Elijah Cummings’s changing views on holding the AG in contempt of Congress

Elijah Cummings’s changing views on holding the AG in contempt of Congress
Elijah Cummings (Image: YouTube screen grab)

File this one under “When words come back to bite you.” The bite victim in this case is Rep. Elijah Cummings (D-Md.), current chairman of the House Oversight and Reform Committee and big-time hypocrite.

So determined is Cummings to relitigate the Mueller investigation, despite having received 99.9% of Mueller’s unredacted report, that on Tuesday he threatened to withhold the salaries of Interior, Commerce, and Justice Department officials who stood in the way of the House investigation.

The threat was comparatively tame for Cummings, who last week said that jail was an option for administration officials who don’t comply with committee demands. Via CBS News:

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“I said there is no tool in our toolbox that we should not explore. We will look at all those tools from a very practical standpoint,” Cummings told reporters. “It may be that we just want to deal with fines, I don’t know, but it’s either fines and/or prison.”

When it comes to Attorney General William Barr, Cummings pulls out all the stops. Two days ago, during hearings on whether to hold the AG in contempt of Congress, Cummings said by way of justifying his “pro” vote:

The president keeps saying there is not going to be a ‘do over’. And he has talked about a number of people have said we should just be finished. That is the worst thing we could do.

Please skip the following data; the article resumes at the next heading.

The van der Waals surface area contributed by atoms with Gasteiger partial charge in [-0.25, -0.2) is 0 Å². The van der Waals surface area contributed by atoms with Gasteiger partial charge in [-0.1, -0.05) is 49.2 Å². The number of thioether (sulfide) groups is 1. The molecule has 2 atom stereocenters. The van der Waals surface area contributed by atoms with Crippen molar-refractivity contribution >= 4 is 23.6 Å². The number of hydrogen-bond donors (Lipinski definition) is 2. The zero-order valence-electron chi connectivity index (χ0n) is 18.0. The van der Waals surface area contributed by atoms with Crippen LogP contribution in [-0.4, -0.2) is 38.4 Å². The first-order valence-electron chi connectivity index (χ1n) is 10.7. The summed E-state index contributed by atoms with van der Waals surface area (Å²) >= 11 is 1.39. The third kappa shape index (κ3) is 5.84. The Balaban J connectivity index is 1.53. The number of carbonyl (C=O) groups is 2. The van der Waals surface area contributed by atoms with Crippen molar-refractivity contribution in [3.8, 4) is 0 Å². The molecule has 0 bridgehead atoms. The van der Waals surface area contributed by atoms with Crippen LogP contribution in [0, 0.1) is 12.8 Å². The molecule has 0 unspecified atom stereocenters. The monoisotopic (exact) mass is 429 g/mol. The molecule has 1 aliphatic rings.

If we do not put brakes on what is happening in our country, we will no longer have a democracy. We are being blocked every which way from getting information. We also being blocked from having access to members of the administration.

But contrast that with what Cummings said in 2012 when a Republican-led House chose to hold then-AG Eric Holder in contempt for refusing to turn over requested documents in connection with the Fast and Furious scandal:

You’ve been holding the Attorney General to an impossible standard. [He has been] protecting documents he was prohibited by law from producing.

Which is precisely the case with Barr and the Mueller report.

Since the quote leaked out, Cummings issued a statement claiming that the “situation then was fundamentally different than the situation today.” He goes on to note that Holder released 7,000 pages of documents to Barr’s none, which is blatantly false. But the larger point that Cummings is overlooking is that neither Holder nor his boss, then-Pres. Barack Obama, was subjected to a two-year-long investigation by a special counsel whose word was deemed so sacrosanct that Democrats swore to uphold his findings — until they were released and failed to conform to the Dems’ expectations.

LU Staff

LU Staff

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